Prednisone for dogs can be lifesaving…but also problematic. Integrative veterinarian, Dr. Julie Buzby, answers 10 FAQs on prednisone for dogs to help you understand the uses, pros, and cons of this commonly prescribed drug. Learn the pluses and perils of prednisone for your pup.
Prednisone isn’t a bad word, but sometimes my clients treat it as such and understandably so. Prednisone takes a toll on the body. As an integrative veterinarian, my official position on prednisone is this: I hate it, but I’ve seen it save lives—including potentially my own.
It was a hard pill for me to swallow (pun intended) to take prednisone. But, I was on a downward spiral with respiratory disease and needed a powerful drug like prednisone to stop the inflammation. My doctor literally said, “I see no path for your healing that doesn’t involve taking prednisone.”
I used the medication. I experienced side effects, but I got better. So perhaps it’s better said that I have a love-hate relationship with this drug.
I suspect that you might also have reservations about using this drug in your own canine companion. It’s important to take a balanced approach and look at the facts. That’s why I wanted to address these 10 FAQs about prednisone for dogs.
1. What is prednisone for dogs?
Prednisone is classified as a synthetic glucocorticoid. Essentially, it is a drug manufactured in a lab that will act like a naturally occurring hormone called cortisol.
Prednisone is converted into its active form, prednisolone, by the liver. It is also possible to synthesize prednisolone in a laboratory. In some cases. it may be prescribed instead of prednisone (and, incidentally, is the more commonly prescribed drug for cats.)
We will circle back to prednisone, but first we need to talk a bit about cortisol since it is the blueprint for prednisone. The adrenal glands (a pair of small glands that sit above the kidneys) make cortisol and release it into the body to perform its life-sustaining roles. Yes, you heard that right—life-sustaining. We need cortisol to survive, pure and simple. So it isn’t all bad.
Ok, so what exactly is so life-sustaining about cortisol? If cortisol had a resumé, it would say:
- Regulates the immune response so that it doesn’t get out of control and cause more harm than good.
- Helps the body maintain a state of “fight or flight” during times of stress.
- Causes the body to break down glycogen to release stored glucose (fuel for the cells).
- Stimulates the body to break down fats and proteins to make glucose for energy.
2. What is prednisone used for in dogs?
Using the functions of cortisol as a jumping off point, you may be able to figure out some of the reasons a vet might prescribe prednisone for your dog.
Prednisone as an anti-inflammatory drug
Prednisone can be a useful “rescue” drug for a dog that has severe inflammation. Skin inflammation from allergies is one example of this. In practice, we see patients who are 10 out of 10 itchy, on a scale of 1 to 10. Your vet may decide to use a short course of steroids to break that cycle and deliver relief while waiting for other allergy medications for dogs to kick in.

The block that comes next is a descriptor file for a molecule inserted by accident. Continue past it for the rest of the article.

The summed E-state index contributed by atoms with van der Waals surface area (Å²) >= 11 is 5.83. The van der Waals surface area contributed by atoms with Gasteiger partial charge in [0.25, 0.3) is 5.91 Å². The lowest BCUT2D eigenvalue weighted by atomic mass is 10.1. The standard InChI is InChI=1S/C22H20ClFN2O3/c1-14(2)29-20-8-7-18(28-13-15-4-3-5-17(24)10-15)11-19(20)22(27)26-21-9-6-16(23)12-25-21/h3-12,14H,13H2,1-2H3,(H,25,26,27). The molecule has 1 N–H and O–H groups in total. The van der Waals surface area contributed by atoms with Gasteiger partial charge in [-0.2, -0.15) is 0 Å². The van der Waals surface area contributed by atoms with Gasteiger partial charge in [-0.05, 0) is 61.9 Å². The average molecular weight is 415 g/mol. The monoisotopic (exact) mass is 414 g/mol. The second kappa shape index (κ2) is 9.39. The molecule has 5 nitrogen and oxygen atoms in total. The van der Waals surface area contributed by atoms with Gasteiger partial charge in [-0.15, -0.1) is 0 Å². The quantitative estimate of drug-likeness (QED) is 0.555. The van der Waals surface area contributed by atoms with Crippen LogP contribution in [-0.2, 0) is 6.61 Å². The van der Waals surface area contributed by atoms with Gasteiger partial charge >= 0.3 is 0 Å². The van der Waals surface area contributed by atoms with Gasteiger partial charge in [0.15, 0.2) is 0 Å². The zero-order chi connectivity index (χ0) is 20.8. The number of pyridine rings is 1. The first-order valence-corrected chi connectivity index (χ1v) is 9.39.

Vets also use it to reduce inflammation in the central nervous system (i.e brain and spinal cord). If a dog suffers head trauma and the brain is swelling, prednisone may be helpful. Non-steroidal anti-inflammatory drugs (NSAIDs) are becoming the drug of choice for intervertebral disc disease (IVDD) in dogs, but prednisone still has its place in some cases.
Prednisone for dogs with cancer
In vet school, we were all somewhat jokingly told, “No animal should die without the benefit of steroids.” Our professors didn’t mean that we should take the use of steroids lightly. Rather they were reminding us that steroids such as prednisone sometime improve the quality of life—or even save the life—of our patients. Prednisone truly can act as “the magic bullet.”
Cancer is one of those situations. While inferior to other chemotherapy protocols, treatment with prednisone alone induces a short-term partial or complete remission in 50% of dogs with lymphoma. The same is true for approximately 20% of dogs with mast cell tumors.
Additionally, prednisone is sometimes used in palliative (comfort) care for dogs with cancer, in part because it can reduce inflammation and swelling around tumors. In dogs with brain tumors, this may give them several months of improved clinical signs. It can also help dogs with nasal tumors breathe easier and reduce coughing in dogs with tumors that have spread to the lungs. Additionally, prednisone may boost appetite and energy for dogs with cancer.
Disclaimer: When prednisone is administered to dogs with suspected cancer, it can make it more difficult to definitively diagnose the cancer. Also, prednisone can make other chemotherapy protocols less effective. For these reasons (and others we will discuss in a bit), please thoroughly discuss the implications of using prednisone as a cancer treatment with your vet.